10 August 2013


English pubs are a national treasure and yet they are dying. People who are watching their pennies go out far less than they used to do and will now often buy their alcoholic tipples from supermarkets. I imagine them drawing their curtains and watching crap on their flatscreen TV's instead of venturing to their local to socialise. Those days seem to be disappearing and far too many English pubs have closed their doors for the very last time. It is tragic.

When I am out and about, rambling through the Peak District or hidden corners of South Yorkshire I will often photograph pubs. A good pub is  like a home away from home. A place to meet, to play darts, to chat and crack jokes or just read the daily paper. I will happily contend that no other country in the world has pubs like ours. All the more reason to bewail their decline. Here are five random pubs I have snapped recently:-
"The Duke of York" in Elton, Derbyshire
"The Three Swans" in Selby, Yorkshire
"The Crown Inn" in Monk Fryston, Yorkshire
"The Griffin" in Selby, Yorkshire
"The Fat Cat" in Sheffield
"The Greystones" in Sheffield


  1. Yes I agree that your pubs are unique AND a bit of a national treasure. We love them and the feeling of community they encourage. I love the way a conversation can involve everyone and the fact that you can sit and eat your meal, or have a pint at the bar, or sit down for a coffee/hot chocolate on your way home or after dinner with a random group of people from your little village.
    I think village pubs are the best and seem to be thriving better than the suburban ones in the bigger towns as the community feeling is still alive there and it is dying in the towns where people shut them selves in their homes after work and watch TV.
    Wish we had them here.

  2. It's a difficult problem. Years ago small pubs were often only viable as a second income stream to a family. Then they tried to become restaurants, started opening all hours, admitted children. Little wonder that folk stop at home.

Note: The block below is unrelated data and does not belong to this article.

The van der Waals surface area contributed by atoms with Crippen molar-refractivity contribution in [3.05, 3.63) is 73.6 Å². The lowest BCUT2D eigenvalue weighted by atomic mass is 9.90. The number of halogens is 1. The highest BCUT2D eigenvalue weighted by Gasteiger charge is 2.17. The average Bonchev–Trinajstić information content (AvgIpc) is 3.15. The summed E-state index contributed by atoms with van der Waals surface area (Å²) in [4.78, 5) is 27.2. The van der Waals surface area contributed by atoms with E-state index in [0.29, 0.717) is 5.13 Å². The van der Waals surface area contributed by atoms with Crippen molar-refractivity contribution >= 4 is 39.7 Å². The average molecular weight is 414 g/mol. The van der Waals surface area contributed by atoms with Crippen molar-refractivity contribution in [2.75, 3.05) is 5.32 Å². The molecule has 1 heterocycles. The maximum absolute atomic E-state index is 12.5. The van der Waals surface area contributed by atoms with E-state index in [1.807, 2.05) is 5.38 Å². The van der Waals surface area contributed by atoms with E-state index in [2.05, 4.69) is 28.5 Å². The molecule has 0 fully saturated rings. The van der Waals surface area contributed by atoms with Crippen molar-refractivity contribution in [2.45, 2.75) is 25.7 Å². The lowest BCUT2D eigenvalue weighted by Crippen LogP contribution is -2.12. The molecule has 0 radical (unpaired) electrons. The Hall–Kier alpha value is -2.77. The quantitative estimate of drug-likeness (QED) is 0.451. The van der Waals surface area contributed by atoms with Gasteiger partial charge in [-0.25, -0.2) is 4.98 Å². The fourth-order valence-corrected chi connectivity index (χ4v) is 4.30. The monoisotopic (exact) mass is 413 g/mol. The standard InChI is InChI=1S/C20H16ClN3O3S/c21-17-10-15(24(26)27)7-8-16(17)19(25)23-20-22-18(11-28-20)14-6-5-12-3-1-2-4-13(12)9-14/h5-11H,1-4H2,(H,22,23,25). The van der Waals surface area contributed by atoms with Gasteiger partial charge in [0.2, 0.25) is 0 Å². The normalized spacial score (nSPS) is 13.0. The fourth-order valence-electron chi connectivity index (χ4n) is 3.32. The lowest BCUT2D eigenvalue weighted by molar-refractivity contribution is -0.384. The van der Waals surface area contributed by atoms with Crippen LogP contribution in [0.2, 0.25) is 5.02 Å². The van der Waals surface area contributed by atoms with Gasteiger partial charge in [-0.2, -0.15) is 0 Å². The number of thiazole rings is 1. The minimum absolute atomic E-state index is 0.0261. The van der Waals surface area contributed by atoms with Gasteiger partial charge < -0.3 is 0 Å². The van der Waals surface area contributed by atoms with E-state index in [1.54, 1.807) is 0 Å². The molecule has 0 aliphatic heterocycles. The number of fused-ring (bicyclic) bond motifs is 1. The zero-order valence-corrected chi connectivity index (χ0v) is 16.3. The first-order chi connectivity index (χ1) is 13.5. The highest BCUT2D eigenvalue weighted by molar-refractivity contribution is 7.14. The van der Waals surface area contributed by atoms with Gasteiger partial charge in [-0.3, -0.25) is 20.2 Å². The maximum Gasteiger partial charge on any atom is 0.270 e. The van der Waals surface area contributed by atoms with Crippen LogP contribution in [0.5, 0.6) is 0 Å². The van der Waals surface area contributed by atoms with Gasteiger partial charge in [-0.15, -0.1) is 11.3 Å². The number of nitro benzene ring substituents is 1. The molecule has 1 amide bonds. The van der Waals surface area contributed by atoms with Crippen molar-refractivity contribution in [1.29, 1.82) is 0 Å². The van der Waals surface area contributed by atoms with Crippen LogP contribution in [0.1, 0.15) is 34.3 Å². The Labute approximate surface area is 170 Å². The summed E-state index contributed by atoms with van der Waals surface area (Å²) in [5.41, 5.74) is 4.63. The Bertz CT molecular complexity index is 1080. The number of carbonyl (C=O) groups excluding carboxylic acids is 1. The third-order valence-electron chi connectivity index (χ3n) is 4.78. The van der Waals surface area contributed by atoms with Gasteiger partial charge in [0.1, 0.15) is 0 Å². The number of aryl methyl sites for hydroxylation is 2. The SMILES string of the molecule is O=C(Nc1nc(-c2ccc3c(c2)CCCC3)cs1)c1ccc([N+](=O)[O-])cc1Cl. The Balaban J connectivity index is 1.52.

Thank goodness there are still a few good pubs left.

  3. 1 of those looks like where jamie oliver learnt his tricks of the trade.


  4. HELEN It is true that a good number are thriving - adapting to changing times but the graph of closures keeps heading downwards.
    ADRIAN I think there are many reasons why pubs are in decline - local, cultural, national, financial, historical. It's quite complicated.
    AMY JACQUES Thanks for calling by. I don't think Jamie Oliver will have worked in any of those pubs as he is a Londoner and we don't usually allow them Up North.

  5. Last time I regularly frequented an English pub' (in Shropshire), bitter was 50p a pint.

  6. They are all great looking places on the outside. I'm guessing they are inside as well. If we had anything like that around here, I would be a frequent customer. It is great fun getting a little buzz on and then talking. Everything is interesting then!

  7. CRO MAGNON Were there cars on the roads back then and had the flushing water closet yet been invented? Who was on the throne?
    DAVID OLIVER "A little buzz on"? You mean slight effects from drinking alcohol? If I encountered you in one of our English pubs I would challenge you to an arm-wrestling contest.

  8. haha Mr. Pudding, you're on! I'm skinny but wiry. That's supposed to mean something but I dunno. The last time I arm wrestled was in elementary school. We must be reverting to our childhood. Isn't it fun?


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